In January 2002, in an effort to avoid the death penalty, Diazien Hossencofft pleaded guilty to the murder of his wife.[1] In exchange for his plea bargain, he was sentenced to life in prison plus 61 years to be served in Wyoming State Penitentiary.[4]

Linda Henning's murder trial began in September 2002, more than three years after Girly Chew's disappearance. The trial was later televised on CourtTV. She was the first woman in New Mexico history to face capital punishment. Linda's friends believed that she had been brainwashed and drugged by Diazien.[2] Onlookers noted Linda's strange actions as forensic investigators testified for the prosecution.[5]

During the trial, Linda Henning's attorneys Gary Mitchell and Monica Baca called Diazien Hossencofft to testify in Linda's defense. On the stand, he proclaimed that he had masterminded the murder of his wife and that Linda Henning was completely innocent.[7] He claimed that a man named Bill Miller was Girly Chew's true killer, and not Linda Henning as prosecutors had theorized. Bill Miller was charged in the investigation but only with five counts of tampering with evidence.[5]

Regarding Linda Henning's blood found in Girly's apartment, Diazien had claimed that he planted her blood there. Although Diazien testified that he planted Henning's blood in an effort to confuse investigators, Henning's attorney claimed Diazien meant to frame Henning for the crime.[7]


On October 25, 2002, Linda Henning was found guilty of first degree murder. She was also convicted of kidnapping, conspiracy to kidnap, tampering with evidence, and four counts of perjury. Due to the special circumstances of felony murder and kidnapping, Linda faced the death penalty.[1]

Linda Henning's sentencing was held on April 18, 2003.[1] Before her sentencing date, prosecutor Paul Spiers wrote in his presentence investigation report that Linda Henning "had made statements that she had actually consumed the flesh of Girly Chew and that, as a consequence, her remains and body would never be recovered by authorities."[3] Despite the allegation, Linda was not given a death sentence. Instead, she was sentenced to 73 years in prison.[1]

For his role in the crime, Bill Miller received one year of probation.[5]


Albuquerque television journalist Mark Horner wrote and published a book in 2004 about the murder of Girly Chew, entitled September Sacrifice.[8]

In 2010, Linda Henning's perjury convictions were overturned by the New Mexico Supreme Court; however, all of her other convictions and her sentence were affirmed.[9]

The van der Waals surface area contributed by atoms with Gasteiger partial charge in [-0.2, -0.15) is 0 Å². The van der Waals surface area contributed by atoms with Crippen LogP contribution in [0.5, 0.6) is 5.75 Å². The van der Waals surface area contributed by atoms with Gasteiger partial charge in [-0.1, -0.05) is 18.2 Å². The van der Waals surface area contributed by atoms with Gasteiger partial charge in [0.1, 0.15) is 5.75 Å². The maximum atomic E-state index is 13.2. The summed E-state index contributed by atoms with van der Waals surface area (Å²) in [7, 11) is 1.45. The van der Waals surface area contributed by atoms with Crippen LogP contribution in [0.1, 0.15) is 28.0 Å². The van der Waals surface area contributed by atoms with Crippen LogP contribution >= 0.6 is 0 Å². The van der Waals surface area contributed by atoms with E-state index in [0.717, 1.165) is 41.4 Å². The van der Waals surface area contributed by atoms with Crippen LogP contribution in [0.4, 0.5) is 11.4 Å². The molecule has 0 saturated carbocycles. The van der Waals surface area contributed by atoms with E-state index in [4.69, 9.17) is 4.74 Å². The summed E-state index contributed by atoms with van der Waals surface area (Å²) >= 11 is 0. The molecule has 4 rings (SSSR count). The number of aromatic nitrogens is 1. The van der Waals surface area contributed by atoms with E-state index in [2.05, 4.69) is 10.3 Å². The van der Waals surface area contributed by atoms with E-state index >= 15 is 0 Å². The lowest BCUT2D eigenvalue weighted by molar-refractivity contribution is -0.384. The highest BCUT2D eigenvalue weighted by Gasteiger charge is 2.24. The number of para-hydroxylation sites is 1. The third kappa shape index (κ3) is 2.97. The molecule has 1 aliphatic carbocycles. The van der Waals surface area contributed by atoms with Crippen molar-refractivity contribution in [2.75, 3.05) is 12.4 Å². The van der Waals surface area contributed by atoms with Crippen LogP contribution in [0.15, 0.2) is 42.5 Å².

The story of Girly Chew's murder has been televised on Crime Stories, Court TV, American Justice, Snapped, and Sins and Secrets, among other programs. Additionally, this story was covered by NBC's Dateline in 2003.[citation needed]

In January 2020, Diazien Hossencofft made a request to a judge to vacate his life sentence, claiming that prosecutors and police colluded to hide evidence that would have exonerated both him and Linda Henning. In a statement to Judge Alisa Hart, Hossencofft's attorney asked for a six-month extension to collect evidence involving "global connections", which was granted.[10]

See also[edit]


  1. ^ a b c d e f g h i j k l m n "Girly Chew Hossencofft". The Charley Project. October 12, 2004. Retrieved June 12, 2014.
  2. ^ a b c "Novelist's murder trial set to open in North Carolina". CNN. June 27, 2003. Archived from the original on January 19, 2013.
  3. ^ a b c "New Yorker to argue he never meant to kill billionaire banker, nurse". CNN. April 9, 2002. Archived from the original on January 19, 2013.
  4. ^ a b c d e f g h "Alien Love Queen: Desert Murder Mystery". 2013.
  5. ^ a b c d e f g h i "Traces in Blood".
  6. ^ "History Detail".
  7. ^ a b ""Hossencofft Testifies"". Retrieved May 28, 2023.
  8. ^ "September Sacrifice by Mark Horner". Good Reads. Retrieved July 10, 2021.
  9. ^ "UNITED STATES COURT OF APPEALS: TENTH CIRCUIT" (PDF). June 7, 2010. Retrieved June 12, 2014.
  10. ^ Nguyen, Jeannie (January 2, 2020). "Convicted wife killer calls to 'vacate sentence'". KRQE News 13. KRQE Media. Retrieved July 10, 2021.